Findings From the Road II
As far as I know, summers off from school have their roots in agriculture. Students needed the time to tend the crops, cut wood, make repairs, put up food, and after harvest they could come back to the classroom.
As far as I know, summers off from school have their roots in agriculture. Students needed the time to tend the crops, cut wood, make repairs, put up food, and after harvest they could come back to the classroom. This cycle matched to the natural world also provided scholars the time to do field research and to write, so summer vacation became to academe what the stirrup was to warfare.
Some say our wired lives no longer require three months off each summer, since we’re plugged in 24/7, year-round, and besides now we have gas-powered log splitters. To them, I say, go make hay while the sun shines, and if you don’t want to do that, hit the indoor track and then the tanning beds. A break will do you good. No head-sick handworkers, no heartsick headworkers, as Mother Jones used to say. Is that what she used to say?
After a summer of hard work that wasn’t teaching, my family and I are on a short vacation up a long mountain. Yesterday we drove around to the next valley to see the National Radio Astronomy Observatory in Green Bank, West Virginia. The presentation and tour were decidedly low-tech, considering NRAO looks into deep space to discover the secrets of the universe.
But this was for two reasons: First, the facility’s budget, provided by the National Science Foundation, is only $10 million per year, and among other things, they have to maintain the Robert C. Byrd Green Bank Telescope, the world’s largest fully steerable radio telescope, and 17 million pounds of chipping and scraping. Second, stray radio waves of any kind interfere with the incredibly weak signals they’re capturing from space and trying to analyze. Even the handheld battery-powered fans they used to sell as novelties in the gift shop had to be discontinued to keep from generating RF signals that might ruin years of research. A short DVD in a shielded visitors’ center, a brief talk by an interpreter, and a bus ride around the grounds in a Navy-surplus diesel bus was about it.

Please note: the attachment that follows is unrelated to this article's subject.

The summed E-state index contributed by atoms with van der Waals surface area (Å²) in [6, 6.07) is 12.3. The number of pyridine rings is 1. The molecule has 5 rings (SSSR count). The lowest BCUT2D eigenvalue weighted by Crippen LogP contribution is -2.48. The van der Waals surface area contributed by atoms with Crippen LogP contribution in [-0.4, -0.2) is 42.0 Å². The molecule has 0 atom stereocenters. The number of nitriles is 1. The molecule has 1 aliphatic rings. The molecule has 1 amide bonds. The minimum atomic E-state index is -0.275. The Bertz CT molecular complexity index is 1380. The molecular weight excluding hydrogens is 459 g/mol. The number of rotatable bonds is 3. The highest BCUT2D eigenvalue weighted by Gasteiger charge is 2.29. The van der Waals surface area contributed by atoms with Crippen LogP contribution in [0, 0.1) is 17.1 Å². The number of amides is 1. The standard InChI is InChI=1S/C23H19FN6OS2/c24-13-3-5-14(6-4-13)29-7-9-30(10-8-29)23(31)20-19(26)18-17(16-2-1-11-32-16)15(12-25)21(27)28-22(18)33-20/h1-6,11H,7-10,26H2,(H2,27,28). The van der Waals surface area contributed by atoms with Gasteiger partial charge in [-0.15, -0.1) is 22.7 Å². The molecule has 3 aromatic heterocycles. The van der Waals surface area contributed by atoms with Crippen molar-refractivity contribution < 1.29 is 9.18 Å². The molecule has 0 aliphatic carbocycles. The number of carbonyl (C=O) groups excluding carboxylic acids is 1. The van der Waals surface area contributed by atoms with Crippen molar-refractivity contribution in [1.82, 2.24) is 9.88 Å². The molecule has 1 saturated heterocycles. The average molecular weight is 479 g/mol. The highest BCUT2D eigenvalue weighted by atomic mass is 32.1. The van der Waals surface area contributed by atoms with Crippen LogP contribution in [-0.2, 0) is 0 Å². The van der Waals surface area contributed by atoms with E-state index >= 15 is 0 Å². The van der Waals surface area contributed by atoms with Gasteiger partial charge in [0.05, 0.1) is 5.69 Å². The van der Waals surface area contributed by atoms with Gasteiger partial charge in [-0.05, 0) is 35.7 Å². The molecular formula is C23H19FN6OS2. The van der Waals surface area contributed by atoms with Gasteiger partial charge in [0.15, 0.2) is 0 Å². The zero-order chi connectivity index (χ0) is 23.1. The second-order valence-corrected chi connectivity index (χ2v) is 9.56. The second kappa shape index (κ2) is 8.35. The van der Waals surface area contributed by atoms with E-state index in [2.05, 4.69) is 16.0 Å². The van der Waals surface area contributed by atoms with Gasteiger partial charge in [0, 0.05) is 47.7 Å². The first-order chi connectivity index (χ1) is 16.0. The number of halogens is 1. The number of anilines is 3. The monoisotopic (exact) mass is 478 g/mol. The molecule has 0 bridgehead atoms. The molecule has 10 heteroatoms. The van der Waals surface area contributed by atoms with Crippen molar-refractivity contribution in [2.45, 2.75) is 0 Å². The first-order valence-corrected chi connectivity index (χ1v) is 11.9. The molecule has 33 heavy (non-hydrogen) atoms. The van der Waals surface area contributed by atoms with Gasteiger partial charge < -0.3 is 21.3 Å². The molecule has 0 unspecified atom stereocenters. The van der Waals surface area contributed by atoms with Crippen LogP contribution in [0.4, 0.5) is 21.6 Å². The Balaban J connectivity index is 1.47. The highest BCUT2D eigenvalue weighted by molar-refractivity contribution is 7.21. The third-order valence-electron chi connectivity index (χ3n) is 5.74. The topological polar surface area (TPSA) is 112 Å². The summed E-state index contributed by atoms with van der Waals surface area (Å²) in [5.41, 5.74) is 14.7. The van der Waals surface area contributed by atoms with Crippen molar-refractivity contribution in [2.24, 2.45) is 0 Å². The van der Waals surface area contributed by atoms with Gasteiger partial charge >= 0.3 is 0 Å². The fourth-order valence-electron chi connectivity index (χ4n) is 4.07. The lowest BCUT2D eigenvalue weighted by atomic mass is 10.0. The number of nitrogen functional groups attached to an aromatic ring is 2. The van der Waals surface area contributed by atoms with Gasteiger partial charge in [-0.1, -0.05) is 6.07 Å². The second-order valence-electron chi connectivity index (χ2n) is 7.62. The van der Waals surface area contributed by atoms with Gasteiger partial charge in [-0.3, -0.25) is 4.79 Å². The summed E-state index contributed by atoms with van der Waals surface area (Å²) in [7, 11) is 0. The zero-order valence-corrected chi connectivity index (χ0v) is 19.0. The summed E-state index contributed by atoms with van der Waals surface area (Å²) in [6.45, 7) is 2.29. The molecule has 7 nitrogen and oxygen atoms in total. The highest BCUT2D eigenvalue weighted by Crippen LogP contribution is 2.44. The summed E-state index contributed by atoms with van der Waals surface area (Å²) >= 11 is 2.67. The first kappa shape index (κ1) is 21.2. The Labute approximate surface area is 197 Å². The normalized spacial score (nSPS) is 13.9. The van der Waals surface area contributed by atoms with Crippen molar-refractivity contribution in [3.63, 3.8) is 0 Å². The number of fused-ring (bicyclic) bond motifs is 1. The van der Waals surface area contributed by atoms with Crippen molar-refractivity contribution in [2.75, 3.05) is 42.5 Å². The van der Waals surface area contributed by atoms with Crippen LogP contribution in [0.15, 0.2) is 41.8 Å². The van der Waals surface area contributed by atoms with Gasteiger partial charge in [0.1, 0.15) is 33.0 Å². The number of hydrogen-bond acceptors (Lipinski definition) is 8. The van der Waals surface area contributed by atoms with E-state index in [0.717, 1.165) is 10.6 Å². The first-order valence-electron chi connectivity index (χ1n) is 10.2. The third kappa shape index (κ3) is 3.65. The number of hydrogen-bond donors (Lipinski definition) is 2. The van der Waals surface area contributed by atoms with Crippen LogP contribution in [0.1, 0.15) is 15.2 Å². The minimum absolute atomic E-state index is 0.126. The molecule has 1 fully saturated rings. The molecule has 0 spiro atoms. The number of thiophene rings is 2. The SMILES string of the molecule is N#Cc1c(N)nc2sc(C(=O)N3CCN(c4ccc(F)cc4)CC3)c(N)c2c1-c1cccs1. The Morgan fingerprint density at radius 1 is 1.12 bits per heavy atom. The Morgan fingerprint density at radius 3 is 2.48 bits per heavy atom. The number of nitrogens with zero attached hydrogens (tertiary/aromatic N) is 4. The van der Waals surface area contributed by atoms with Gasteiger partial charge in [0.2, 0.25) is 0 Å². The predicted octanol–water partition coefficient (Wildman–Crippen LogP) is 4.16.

Still, it was a great daytrip, and it was mind-boggling to see what they’re accomplishing there, both in the lattice-work dish rising above the trees and in the photos it produces of, say, the black hole at the center of our galaxy.
As an added bonus, NRAO is in what’s called the National Radio Quiet Zone, a bowl in the mountains that blocks stray signals from the rest of America, which means that most of the modern communications devices we’ve become attached to are defunct. (“Cell phone free fun,” the Science Center’s brochure says.)
Here in our comfortable but Spartan condo almost a mile up, I can look out with Starbuck’s binoculars over the receding ridges and see a single cell tower in the carpet of red cedar, rhododendrons, maples, and oak, but it’s so low wattage that service is spotty at best. There’s no Internet and only fuzzy cable. Even my electric peppermill has quit, and I needed that for the flank steak. What will I do now?
Starbuck and Wolfie have seen three black bear cubs, innumerable white-tailed deer, a vulture eating a snake, a hawk, and a groundhog (running from a hawk); they ate wild blackberries, learned to make a popgun from a weed, and pedaled boats around a lake. How odd that both the highest-tech and the lowest are here on Cheat Mountain, both providing opportunities to look for the essence of life.
And how did I post to my blog? I’ll tell you how: I dodged logging trucks, a mountain lion, a wolverine, and 42 skunks to get to the one place for miles around where I could get some business done. Sort of like walking across campus to the Admin building. Ha ha ha ha, just kidding. No, really.
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